Finding it in Others, Part Two

Saturday, February 18th, 2012

Mobility:
DROM
Shoulder Prep

Warm up:
Burgener Warm up
10 Bar taps
10 Split cleans with light dumbbells
10 Strict Pull ups
20 Walking Lunges

“Erin”
Five rounds for time of:
40 pound Dumbbells split clean, 15 reps
21 Pull-ups

Cool down:
Quad on wall, 1 minute per leg
Active bar hang

IMG_2746
Light weight!  (Quite literally)

The Finding it in Others series came about when my friend and co-owner of CrossFit Pacific Coast, Eric Malzone asked me if I wanted to guest program 1 week for their box.  I said it would be an honor, but only on the condition that he compose 3 guest posts for me, and of any topics of my choosing.  The first post dealt with advice for beginners, and for this second one, I asked him how changes in nutrition, especially Paleo/Zone style, affects life both inside and outside the gym.  His tale begins with the usual fare, but grows and evolves into something much more staggering.

I always tell athletes, especially those beginning to give serious consideration to their nutrition, the biggest spike I see in performance is when somebody dials in their diet.  Athletes report that they recover faster, they resolve stubborn respiratory issues, they lose chronic pain and aches, and have that “extra gear” in a metcon,  etc. etc.
 
On a macro level, the discipline that is necessary and acquired during a nutritional shift reaches into all other aspects of their life.  When I did my first nutritional challenge with LaLanne Fitness in San Francisco, I wrote on their blog that I was worried my friends wouldn’t want to hangout with me anymore if I followed the Zone diet. 

People thought it was hilarious but the funny thing was that I wasn’t joking.  People will undoubtedly project their lack of knowledge and discipline onto those who are taking control of their health…whether you make it public or not.  I do believe that social aspect is one of the most difficult components of making the initial shift, but once an individual rises above that, they are in a position to significantly improve the quality of their life.

As far as life in general, I’d like to share a story about my brother, Chris…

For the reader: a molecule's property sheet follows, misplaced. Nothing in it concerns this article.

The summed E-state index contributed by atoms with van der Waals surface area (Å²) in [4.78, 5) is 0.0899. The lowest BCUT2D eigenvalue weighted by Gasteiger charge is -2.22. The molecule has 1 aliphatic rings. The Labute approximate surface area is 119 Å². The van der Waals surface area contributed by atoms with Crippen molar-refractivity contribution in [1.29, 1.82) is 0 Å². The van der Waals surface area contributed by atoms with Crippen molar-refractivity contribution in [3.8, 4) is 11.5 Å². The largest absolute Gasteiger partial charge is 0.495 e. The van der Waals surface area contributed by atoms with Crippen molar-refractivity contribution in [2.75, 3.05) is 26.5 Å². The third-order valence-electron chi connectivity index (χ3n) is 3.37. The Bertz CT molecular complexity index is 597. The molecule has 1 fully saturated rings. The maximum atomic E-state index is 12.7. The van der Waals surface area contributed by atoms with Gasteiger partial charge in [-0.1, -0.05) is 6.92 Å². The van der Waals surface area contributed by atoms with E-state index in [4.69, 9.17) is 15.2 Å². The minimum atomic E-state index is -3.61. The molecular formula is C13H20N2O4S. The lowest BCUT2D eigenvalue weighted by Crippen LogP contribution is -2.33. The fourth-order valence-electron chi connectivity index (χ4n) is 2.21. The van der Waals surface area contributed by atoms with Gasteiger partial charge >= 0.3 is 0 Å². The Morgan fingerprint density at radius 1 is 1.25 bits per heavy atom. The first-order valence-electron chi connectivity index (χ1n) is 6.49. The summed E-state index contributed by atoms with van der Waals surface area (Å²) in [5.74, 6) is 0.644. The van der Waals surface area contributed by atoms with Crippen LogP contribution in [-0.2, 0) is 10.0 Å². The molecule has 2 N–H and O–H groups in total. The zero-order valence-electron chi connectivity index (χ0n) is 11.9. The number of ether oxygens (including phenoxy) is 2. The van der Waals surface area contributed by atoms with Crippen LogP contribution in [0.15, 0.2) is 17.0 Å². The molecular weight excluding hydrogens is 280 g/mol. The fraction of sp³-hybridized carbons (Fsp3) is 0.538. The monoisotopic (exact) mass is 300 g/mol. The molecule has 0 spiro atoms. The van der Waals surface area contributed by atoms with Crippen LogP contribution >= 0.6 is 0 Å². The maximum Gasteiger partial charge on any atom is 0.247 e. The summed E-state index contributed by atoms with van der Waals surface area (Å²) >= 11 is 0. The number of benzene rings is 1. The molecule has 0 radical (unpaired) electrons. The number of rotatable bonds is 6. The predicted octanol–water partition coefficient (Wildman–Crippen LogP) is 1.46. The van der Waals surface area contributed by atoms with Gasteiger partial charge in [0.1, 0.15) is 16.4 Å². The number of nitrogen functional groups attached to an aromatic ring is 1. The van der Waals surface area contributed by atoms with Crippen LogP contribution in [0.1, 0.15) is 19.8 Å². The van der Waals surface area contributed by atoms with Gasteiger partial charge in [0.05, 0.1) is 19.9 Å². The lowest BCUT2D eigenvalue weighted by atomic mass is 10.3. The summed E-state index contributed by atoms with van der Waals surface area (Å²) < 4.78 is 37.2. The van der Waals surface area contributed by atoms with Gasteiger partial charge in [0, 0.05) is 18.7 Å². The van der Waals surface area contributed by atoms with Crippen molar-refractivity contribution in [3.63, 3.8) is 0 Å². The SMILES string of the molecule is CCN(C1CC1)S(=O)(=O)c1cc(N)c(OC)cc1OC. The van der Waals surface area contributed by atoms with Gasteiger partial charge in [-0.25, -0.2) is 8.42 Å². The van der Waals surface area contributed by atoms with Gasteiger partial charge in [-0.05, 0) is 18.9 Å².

Chris is 7yrs older then me and has always been highly active and taken pride in his level of fitness.  He was an All-American swimmer at Long Beach State and has competed in numerous triathlons.  It’s always pissed me off at the ease with which he could lean out whenever he wanted. 

On another note, Chris has also had a lifetime of gastrointestinal issues.  After he hit 30, they got increasingly more frequent and severe.  In 2001, he traveled to South Africa (he does a tremendous amount of international work travel) and came home with the worst case of food poisoning he’s ever had.  Trip after trip, the issues got worse and worse upon his return home.  Like all Malzone men, he had issues with an overactive mind, which also led to bouts of insomnia.  At that time, he didn’t see any relation between the insomnia and digestive issues.

By the time Chris hit 40, the insomnia had become an issue that needed to be dealt with.  He started to self-medicate with Tylenol PM on a regular enough basis that it eventually became ineffective.  Chris then went to a doctor who, over a span of a year, prescribed numerous sleep-aids including but not limited to, Ambien and Lunesta.  Once those become ineffective, the doctor start prescribing anti-anxiety medications simply because they came with the side effect of increased sleepiness.  While he was on Lunesta, Chris’s wife found out that he was sleep walking and mixing cocktails of sleep-aids in the bathroom in the middle of the night.  Chris had no recollection of this, but it’s every bit as dangerous as it sounds (think Heath Ledger and Michael Jackson).

At this point Chris was stuck in a cycle of anxiety and depression that severely impacted his relationship with his wife, kids, our parents, his work and his siblings.  At one point, he went on a 2-week work trip to Brazil and came back 25 pounds lighter due to lack of sleep and poor nutrition.  He was also registering suicidal thoughts on a frequent basis.

Enough was enough.  He went and saw a new doctor in San Luis Obispo that was famous for his diagnosis and he told Chris to
immediately stop seeing his current doctor, clear out his medicine cabinet, and go see another doctor for some testing.

Fearing for his life and his family, he followed the doctor’s directions to the word and went through 5 of the most difficult days of his life.  The withdrawals were severe and he didn’t sleep more then 6 hours over that 5-day period.

When the clouds lifted, he called and set up an appointment for an ALCAT test.  When he went in, his blood pressure was 150/95, his resting heart rate was 72, and his cholesterol was 425 (LDL through the roof).  The testing revealed that he was intolerant to high glycemic foods.  He’d heard me talk many times about Paleo and decided to cut grains, gluten, and sugar out of his diet completely. 

The difference was immediate and drastic!  4 weeks later he went in for another blood test in which he found that his BP was 120/70, his RHR was 58, and cholesterol was 180.  These numbers are almost identical to mine. 

Since the dietary changes were made, Chris has reestablished strong relationships with his family and wife, accepted a promotion to Vice President of his company, and most of all, is happy and fun to be with.  He’s sleeps most nights soundly and in a deep R.E.M. state.

In his own words, he admits that if he stayed on that path, he would probably be divorced, in a mental institution, dead…or all three. 

If you don’t think food matters, think again
 
Eric Malzone Owner CrossFit Pacific Coast, Inc. Santa Barbara, CA

Post thoughts to comments.  And coming soon, the return of the 201.
 

You might also like